Make Etched Oil-and-Vinegar Bottles From Upcycled Wine Bottles
It's so simple and satisfying to personalize glass with etching cream. Soon you'll be etching everything in your house!
Follow the manufacturer's step-by-step instructions to unpack the box.
A lot of the work on the tree fort has already been done at the manufacturer, such as the windows and panels.
Take measurements to figure out where you want the tree fort. When digging postholes, it's best to move about 10' away from tree. This way you are less likely to hit any of the large roots.
You'll need help unloading the kit due to its size and weight.
Turn the base upside down to put on the legs. Tap 3/8" galvanized carriage bolts into the pre-drilled holes in the 4 x 4s. Start the nuts but don't tighten them down until all the posts are in place.
Attach two cross braces to each 4 x 4 (Image 1), which will give the structure added strength. Once they are all in place you can then tighten the nuts down.
Note: Be careful not to over tighten the nuts because the cedar is fairly soft.
Run a short piece of rebar through the post (Image 2) to help stabilize the footings in the cement.
When deciding where to place the freestanding tree fort, bear in mind that it would be great and convenient to be able to watch your children from the deck or patio. Also, it's a good idea to blend the fort in with the surrounding branches from the tree or trees.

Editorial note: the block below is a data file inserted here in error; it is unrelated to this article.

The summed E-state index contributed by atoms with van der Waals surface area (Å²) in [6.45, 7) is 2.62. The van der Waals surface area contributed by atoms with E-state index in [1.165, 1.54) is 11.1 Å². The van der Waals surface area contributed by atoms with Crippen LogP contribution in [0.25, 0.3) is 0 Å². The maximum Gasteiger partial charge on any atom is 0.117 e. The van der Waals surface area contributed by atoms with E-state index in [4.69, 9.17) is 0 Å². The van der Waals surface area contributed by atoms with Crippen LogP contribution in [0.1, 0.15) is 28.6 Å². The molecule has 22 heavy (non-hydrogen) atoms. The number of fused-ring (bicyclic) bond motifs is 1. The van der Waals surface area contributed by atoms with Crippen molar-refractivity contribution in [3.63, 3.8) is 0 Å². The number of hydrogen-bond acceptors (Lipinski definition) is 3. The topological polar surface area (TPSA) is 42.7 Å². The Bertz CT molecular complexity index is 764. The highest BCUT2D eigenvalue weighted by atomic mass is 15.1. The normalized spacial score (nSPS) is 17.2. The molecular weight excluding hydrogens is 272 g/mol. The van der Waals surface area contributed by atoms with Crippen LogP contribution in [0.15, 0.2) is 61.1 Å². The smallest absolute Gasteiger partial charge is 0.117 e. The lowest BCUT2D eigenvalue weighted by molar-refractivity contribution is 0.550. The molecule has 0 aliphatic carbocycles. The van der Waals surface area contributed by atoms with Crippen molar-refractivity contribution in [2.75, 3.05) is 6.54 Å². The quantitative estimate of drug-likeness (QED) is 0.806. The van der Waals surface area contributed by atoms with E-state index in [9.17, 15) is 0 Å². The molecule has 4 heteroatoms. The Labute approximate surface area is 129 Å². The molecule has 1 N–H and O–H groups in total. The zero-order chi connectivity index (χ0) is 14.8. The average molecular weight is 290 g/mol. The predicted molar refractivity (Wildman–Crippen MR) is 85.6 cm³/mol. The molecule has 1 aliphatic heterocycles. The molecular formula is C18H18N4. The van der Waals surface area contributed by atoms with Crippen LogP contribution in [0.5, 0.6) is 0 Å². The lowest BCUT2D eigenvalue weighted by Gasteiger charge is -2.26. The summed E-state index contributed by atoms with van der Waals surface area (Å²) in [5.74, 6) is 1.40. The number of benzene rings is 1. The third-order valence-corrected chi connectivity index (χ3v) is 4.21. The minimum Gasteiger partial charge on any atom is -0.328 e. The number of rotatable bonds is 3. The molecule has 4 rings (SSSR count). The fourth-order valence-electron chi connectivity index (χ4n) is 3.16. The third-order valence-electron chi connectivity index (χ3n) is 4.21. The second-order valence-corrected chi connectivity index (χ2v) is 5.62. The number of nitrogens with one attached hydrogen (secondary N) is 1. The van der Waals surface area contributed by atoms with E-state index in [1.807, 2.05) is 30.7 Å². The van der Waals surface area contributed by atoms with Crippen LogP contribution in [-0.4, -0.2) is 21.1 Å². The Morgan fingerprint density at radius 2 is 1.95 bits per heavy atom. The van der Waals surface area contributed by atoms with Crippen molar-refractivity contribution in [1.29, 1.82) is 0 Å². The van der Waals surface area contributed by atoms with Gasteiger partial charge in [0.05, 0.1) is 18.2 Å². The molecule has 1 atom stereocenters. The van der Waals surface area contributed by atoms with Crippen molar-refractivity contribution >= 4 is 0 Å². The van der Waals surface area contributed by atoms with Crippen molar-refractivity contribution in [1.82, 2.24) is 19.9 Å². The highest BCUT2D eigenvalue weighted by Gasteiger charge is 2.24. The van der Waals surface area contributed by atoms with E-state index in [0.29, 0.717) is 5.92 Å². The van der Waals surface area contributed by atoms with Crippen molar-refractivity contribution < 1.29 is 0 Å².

Use a power auger or posthole digger to drill holes for footings. When drilling the holes with an auger, if you feel any resistance you've probably hit a root. If this happens you may want to move over a few inches.
Note: The cost to rent a power auger is approximately $150 a day -- and add a $50 delivery fee.
Put about three scoops of gravel in each of the holes to provide a base for the post to sit on as well as providing drainage.
Place the posts in the holes, and level the base using a 6' level. After assembling the structure, pour fast-drying cement into the holes and add water. Give it a good stir and the concrete will set overnight.
Place the first end panel into notch. Secure it along the bottom by drilling 1-5/8" deck screws into the pre-drilled holes.
Note: Have someone hold on to the first panel while handing up the next wall panel.
Connect the second panel to the first utilizing the pre-attached corner trim. Repeat the process with the remainder of the wall panels -- with screws along the bottom and corners.
Slip the first roof panel onto the special notches built into the top of the end panels. Use screws through the top of the side wall into the roof fascia to hold the roof panels into place. Push the second roof panel into place.
Assemble the dormer and set it into place over the frame of the roof. Secure it from inside with screws.
Pour fast-drying concrete in the holes that support the posts. You can do this with an easy technique -- instead of using a wheel barrel simply pour the concrete mix right into the hole, add water and give the compound a good stir. Let it setup overnight and the fort will be on solid footing by morning.